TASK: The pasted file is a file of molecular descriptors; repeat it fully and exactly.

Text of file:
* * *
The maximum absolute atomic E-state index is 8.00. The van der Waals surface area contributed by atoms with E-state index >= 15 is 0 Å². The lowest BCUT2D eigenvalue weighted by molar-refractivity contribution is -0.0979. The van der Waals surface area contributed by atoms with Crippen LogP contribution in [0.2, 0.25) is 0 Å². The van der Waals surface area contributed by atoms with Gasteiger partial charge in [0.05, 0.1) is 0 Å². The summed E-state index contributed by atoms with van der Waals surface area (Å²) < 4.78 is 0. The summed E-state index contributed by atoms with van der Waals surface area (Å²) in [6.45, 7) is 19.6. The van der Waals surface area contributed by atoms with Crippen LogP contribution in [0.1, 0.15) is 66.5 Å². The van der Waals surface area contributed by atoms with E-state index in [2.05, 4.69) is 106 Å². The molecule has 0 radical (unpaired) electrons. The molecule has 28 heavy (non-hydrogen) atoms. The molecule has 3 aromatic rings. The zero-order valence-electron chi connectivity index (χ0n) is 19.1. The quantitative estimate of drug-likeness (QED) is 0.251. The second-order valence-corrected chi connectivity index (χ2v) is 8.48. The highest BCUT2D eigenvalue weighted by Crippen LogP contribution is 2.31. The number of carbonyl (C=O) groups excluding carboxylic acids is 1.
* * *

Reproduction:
The maximum absolute atomic E-state index is 8.00. The van der Waals surface area contributed by atoms with E-state index >= 15 is 0 Å². The lowest BCUT2D eigenvalue weighted by molar-refractivity contribution is -0.0979. The van der Waals surface area contributed by atoms with Crippen LogP contribution in [0.2, 0.25) is 0 Å². The van der Waals surface area contributed by atoms with Gasteiger partial charge in [0.05, 0.1) is 0 Å². The summed E-state index contributed by atoms with van der Waals surface area (Å²) < 4.78 is 0. The summed E-state index contributed by atoms with van der Waals surface area (Å²) in [6.45, 7) is 19.6. The van der Waals surface area contributed by atoms with Crippen LogP contribution in [0.1, 0.15) is 66.5 Å². The van der Waals surface area contributed by atoms with E-state index in [2.05, 4.69) is 106 Å². The molecule has 0 radical (unpaired) electrons. The molecule has 28 heavy (non-hydrogen) atoms. The molecule has 3 aromatic rings. The zero-order valence-electron chi connectivity index (χ0n) is 19.1. The quantitative estimate of drug-likeness (QED) is 0.251. The second-order valence-corrected chi connectivity index (χ2v) is 8.48. The highest BCUT2D eigenvalue weighted by Crippen LogP contribution is 2.31. The number of carbonyl (C=O) groups excluding carboxylic acids is 1.